We were all nervous, out palms sweating. We said to each other, we really hope she wins. There were about 10 people inside and many more outside. What a heavenly feeling it was. Some of us cried in joy, saying she’s done great.

In her book, Kietlinski provides a transcript in English of that broadcast. To listen in Japanese and get the sense of excitement Japanese felt in 1936, go to the 25 second mark of the video below.

Maehata and Genenger are side by side. Ah, Maehata pulls ahead! She’s in the lead! She’s a little bit ahead. Fifty meters down. 100 meters down. Fifty meters left to go. Maehata is a little bit ahead! Ah, Genenger is coming. Come on, come on! Maehata is in danger, she’s in danger! Go for it! Maehata go for it!

They turned, the swimmers just now turned and Maehata holds onto a slight lead. C’mon Maehata. Go for it! (Repeated four more times) Forty meters left to go. (Repeated four times) Maehata is ahead! Maehata is ahead! Genenger is coming. It’s just a very small lead by Maehata. Go for it Maehata! (Repeated four times) Twenty-five meters left to go! Maehata’s lead is small, it’s very small! Maehata! Go for it Maehata! (Repeated eleven times)

Maehata is in the lead! (Repeated six times) Five meters left to go! Four meters left! Three meters, two meters. Maehata is ahead! Maehata has won! (Repeated eighteen times) By a small margin Maehata is the champion! Thank you Ms Maehata, the Japanese flag will fly today. Thank you! For the first time in the history of women’s swimming the Japanese flag will fly.

Hideko Maehata on the Podium with Martha Genenger
Hideko Maehata (center) on the Podium with Martha Genenger (right) and Inge Sorensen of Denmark (left)

Hideko Maehata swam 10,000 meters a day. So taking the two-week boat trip from Japan to the West Coast of the United States was a piece of cake for the native of Wakayama, Japan. It was the last 200 meters, in the pool, that were going to be painful.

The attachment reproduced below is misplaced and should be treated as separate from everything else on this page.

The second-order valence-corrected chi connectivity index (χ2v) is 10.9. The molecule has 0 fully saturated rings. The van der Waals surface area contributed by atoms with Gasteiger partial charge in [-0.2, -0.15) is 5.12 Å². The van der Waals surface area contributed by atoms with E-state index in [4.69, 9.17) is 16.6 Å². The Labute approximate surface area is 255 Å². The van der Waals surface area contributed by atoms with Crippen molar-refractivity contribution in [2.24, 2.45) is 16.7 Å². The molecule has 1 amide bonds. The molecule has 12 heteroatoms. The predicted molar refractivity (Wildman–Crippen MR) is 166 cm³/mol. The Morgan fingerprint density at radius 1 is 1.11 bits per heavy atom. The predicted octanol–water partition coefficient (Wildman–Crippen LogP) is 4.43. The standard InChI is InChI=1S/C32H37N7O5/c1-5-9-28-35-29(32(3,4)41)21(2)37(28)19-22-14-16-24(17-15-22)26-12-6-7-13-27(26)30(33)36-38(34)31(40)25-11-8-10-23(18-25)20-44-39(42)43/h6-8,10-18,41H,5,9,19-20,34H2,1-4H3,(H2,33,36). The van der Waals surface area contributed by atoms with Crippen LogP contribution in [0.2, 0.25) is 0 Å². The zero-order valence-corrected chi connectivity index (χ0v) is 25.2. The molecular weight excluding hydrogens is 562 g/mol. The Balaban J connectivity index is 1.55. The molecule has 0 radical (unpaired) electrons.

After winning her heat in the 200-meter breaststroke by nearly 3 seconds, she lined up for the finals. And in a tough-fought nail biter, a 16-year old Australian named Clare Dennis set an Olympic record and edged out Maehata by a tenth of a second.

According to Robin Japanese Women and Sport, in her book Japanese Women and Sport, Maehata was welcomed back home in Japan as a hero, but the 18-year-old, while proud was disappointed. Was it worth training so hard again, and trying again for gold in 1936, or should she put an end to the long hours in the water and get married as society at the time required. Kietlinski explained that Maehata received letters from her fans making both sides of the argument.

According to this NHK mini-documentary of Maehata’s life, it was the Mayor of Tokyo at that time, Hidejiro Nagata. Nagata, proud of Japan’s incredible accomplishments at the 1932 Los Angeles Olympics, was putting together his plan for Tokyo to host the 1940 Olympics, met the returning Maehata and insisted that she go for it again in Berlin.

If only you had won that gold medal. It’s so frustrating. Don’t forget the bitter taste of defeat. Let it drive you to do better four years from now at the Berlin Olympics.

And so, Maehata decided to aim for gold and glory at the 1936 Berlin Olympics. She doubled her regimen, swimming 20 kilometers a day, the water hiding the tears of pain. She noted that her victory in LA was denied by such a tiny margin that perfecting her start was essential. She worked on her launch from the starting block by practicing 100 starts a day, her toes bleeding from the wear and tear.

The training was so grueling I cried as I swam. But at those times, I reminded myself that if I failed to overcome the pain, and fall short in Berlin, I would be the laughing stock of Japan.

And so, despite being cheered on by thousands as she boarded the ship for Europe and ultimately Berlin in 1936, she did so with considerable anxiety. In fact, as the NHK video explains, based I believe on what she described in her own autobiography, she found herself alone on the deck of the ship, looking over the waves, thinking that if she did not win, she would jump into the ocean on the return trip and kill herself.

This was the first Olympics in Berlin, otherwise known as the Nazi Olympics as it was presided over by der Führer, Adolph Hitler. The home field advantage for the German athletes was significant, and Maehata’s biggest competitor in the 200-meter breast stroke was a 20-year-old from Krefeld, Germany, Martha Genenger.

Genenger sent the first warning shot, winning her first round heat in 3:02.9 seconds, setting an Olympic record. Maehata fired back in her first round heat with a time one second better, re-setting the Olympic record. In the semi-finals, no records were set, but no other competitor came anywhere close to Genenger’s or Maehata’s times. The finals were to be a showdown between the German and the Japanese.